Causes of unexpected death in patients with multiple sclerosis: A forensic study of 50 cases

Miguel Angel Riudavets, Carlos Colegial, Ana Rubio, David Fowler, Carlos Pardo, Juan C. Troncoso

Research output: Contribution to journalReview articlepeer-review

Abstract

To determine the cause of death (as a result of neurologic or nonneurologic complications or accidents) in patients with multiple sclerosis (MS), we reviewed the autopsies of 50 subjects with MS from the Office of the Chief Medical Examiner of Maryland (OCME) between 1982 and 2004. The series included 32 females and 18 males (mean age, 45.8 years; range, 25-69 years) and the causes of death were classified into 3 categories: (A) neurologic complication directly related to MS; (B) nonneurologic complications or other medical causes; and (C) accidents, etc. Of the 50 cases, in 43 there was a history of MS, but in 7 subjects there was not, and the diagnosis was established by neuropathologic examination. In Group A, 21 (42%) cases, deaths were directly related to a neurologic complication; in Group B, 14 (28%) cases were related to the following nonneurologic and medical causes: ASCVD 9 (18%), metabolic disorder 1 (2%), pulmonary embolism 3 (6%), and bronchopneumonia 1 (2%); and in Group C, 15 (30%) cases, deaths were due to trauma, 9 (18%); intoxication, 5 (10%); and thermal injury, 1 (2%). Thus, among the 50 subjects, in 26, deaths occurred naturally; and in 24, from accidents, homicides, suicides, or undetermined causes. Pathologically, the majority of cases showed either chronic inactive (66.7%) or chronic active (15.6%) demyelinating lesions, mainly in the cerebral hemispheres. In some cases, it appears that demyelinating lesions, involving brain regions that regulate cardiorespiratory activity, could be considered as the immediate cause of death, but a large proportion appears to be due to other causes such as accidents and trauma. Thus, it seems likely that taking specific precautions could prevent some deaths in MS.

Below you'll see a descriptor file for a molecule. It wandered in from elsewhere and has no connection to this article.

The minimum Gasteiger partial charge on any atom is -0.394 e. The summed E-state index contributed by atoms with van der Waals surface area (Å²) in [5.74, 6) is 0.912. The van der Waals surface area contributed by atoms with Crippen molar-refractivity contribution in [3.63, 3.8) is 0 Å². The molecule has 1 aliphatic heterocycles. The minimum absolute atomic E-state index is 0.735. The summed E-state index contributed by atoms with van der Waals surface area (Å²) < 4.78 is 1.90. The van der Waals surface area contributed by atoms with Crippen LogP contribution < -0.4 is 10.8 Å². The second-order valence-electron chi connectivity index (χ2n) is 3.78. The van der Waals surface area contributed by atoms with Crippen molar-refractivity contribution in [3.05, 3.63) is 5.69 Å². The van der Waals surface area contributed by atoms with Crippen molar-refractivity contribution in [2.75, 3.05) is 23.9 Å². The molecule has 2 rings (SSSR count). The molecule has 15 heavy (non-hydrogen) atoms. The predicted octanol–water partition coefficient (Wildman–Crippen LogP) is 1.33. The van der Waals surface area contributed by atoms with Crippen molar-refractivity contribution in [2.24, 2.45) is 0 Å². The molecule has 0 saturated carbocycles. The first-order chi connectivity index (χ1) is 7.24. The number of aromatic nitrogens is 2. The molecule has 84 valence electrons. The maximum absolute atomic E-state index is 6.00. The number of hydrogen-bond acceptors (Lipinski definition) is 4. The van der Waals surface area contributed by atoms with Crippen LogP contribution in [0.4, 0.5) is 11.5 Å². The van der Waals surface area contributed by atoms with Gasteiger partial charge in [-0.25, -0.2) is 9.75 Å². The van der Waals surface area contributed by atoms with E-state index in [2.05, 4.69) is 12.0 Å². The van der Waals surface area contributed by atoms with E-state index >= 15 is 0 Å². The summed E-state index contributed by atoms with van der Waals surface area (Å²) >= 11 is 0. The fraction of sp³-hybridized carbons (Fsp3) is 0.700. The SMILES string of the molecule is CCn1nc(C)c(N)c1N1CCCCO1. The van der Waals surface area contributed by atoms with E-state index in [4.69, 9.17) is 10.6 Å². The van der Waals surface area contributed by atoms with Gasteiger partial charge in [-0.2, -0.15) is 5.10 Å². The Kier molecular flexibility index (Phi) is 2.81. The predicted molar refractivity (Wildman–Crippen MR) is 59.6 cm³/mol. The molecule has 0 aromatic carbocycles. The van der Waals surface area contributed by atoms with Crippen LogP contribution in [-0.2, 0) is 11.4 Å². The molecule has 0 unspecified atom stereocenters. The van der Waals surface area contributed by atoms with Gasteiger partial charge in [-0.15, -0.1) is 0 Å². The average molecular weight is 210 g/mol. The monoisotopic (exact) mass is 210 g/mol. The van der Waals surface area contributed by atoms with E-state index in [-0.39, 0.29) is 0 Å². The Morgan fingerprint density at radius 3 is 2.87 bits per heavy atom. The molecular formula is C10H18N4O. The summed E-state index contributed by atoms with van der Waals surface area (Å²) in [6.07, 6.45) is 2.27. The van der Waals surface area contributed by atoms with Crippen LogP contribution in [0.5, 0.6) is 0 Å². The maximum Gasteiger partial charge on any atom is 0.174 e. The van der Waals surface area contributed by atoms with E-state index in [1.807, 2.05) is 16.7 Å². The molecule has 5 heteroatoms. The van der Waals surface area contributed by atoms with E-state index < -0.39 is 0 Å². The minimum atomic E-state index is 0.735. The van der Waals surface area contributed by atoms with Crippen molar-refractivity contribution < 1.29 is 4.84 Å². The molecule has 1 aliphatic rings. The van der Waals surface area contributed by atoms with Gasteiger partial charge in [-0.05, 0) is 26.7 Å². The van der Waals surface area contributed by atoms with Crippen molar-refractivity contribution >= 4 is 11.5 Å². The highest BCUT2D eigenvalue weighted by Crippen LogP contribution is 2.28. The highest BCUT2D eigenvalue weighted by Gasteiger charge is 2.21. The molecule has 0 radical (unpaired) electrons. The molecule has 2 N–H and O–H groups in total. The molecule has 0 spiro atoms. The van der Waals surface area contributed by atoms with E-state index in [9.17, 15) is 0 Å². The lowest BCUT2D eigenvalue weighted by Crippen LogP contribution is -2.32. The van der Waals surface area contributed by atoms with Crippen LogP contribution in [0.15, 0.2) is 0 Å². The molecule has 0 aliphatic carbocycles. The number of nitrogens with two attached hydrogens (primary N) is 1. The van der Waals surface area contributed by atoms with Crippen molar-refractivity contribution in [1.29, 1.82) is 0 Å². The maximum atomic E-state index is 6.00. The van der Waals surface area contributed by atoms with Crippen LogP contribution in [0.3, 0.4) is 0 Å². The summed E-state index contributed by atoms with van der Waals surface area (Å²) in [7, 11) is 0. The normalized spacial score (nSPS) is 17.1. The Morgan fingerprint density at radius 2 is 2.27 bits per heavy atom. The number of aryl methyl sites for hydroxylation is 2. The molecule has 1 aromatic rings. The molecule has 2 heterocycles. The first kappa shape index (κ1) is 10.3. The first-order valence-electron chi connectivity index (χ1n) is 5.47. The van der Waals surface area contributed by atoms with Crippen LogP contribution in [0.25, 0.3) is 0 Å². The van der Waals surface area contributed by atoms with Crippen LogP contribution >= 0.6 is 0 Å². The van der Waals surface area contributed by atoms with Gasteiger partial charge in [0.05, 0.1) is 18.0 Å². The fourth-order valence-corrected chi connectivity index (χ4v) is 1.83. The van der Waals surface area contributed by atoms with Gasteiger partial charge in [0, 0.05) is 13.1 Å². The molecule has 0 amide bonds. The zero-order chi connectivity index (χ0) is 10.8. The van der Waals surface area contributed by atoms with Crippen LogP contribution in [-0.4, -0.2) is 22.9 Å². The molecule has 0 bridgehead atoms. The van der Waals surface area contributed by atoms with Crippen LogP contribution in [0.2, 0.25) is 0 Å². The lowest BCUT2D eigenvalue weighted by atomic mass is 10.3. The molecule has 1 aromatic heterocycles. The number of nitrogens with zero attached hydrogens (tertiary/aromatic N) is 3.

Original languageEnglish (US)
Pages (from-to)244-249
Number of pages6
JournalAmerican Journal of Forensic Medicine and Pathology
Volume26
Issue number3
DOIs
StatePublished - Sep 1 2005

Keywords

  • Demyelination
  • Medico-legal
  • Sudden death
  • White matter

ASJC Scopus subject areas

  • Pathology and Forensic Medicine

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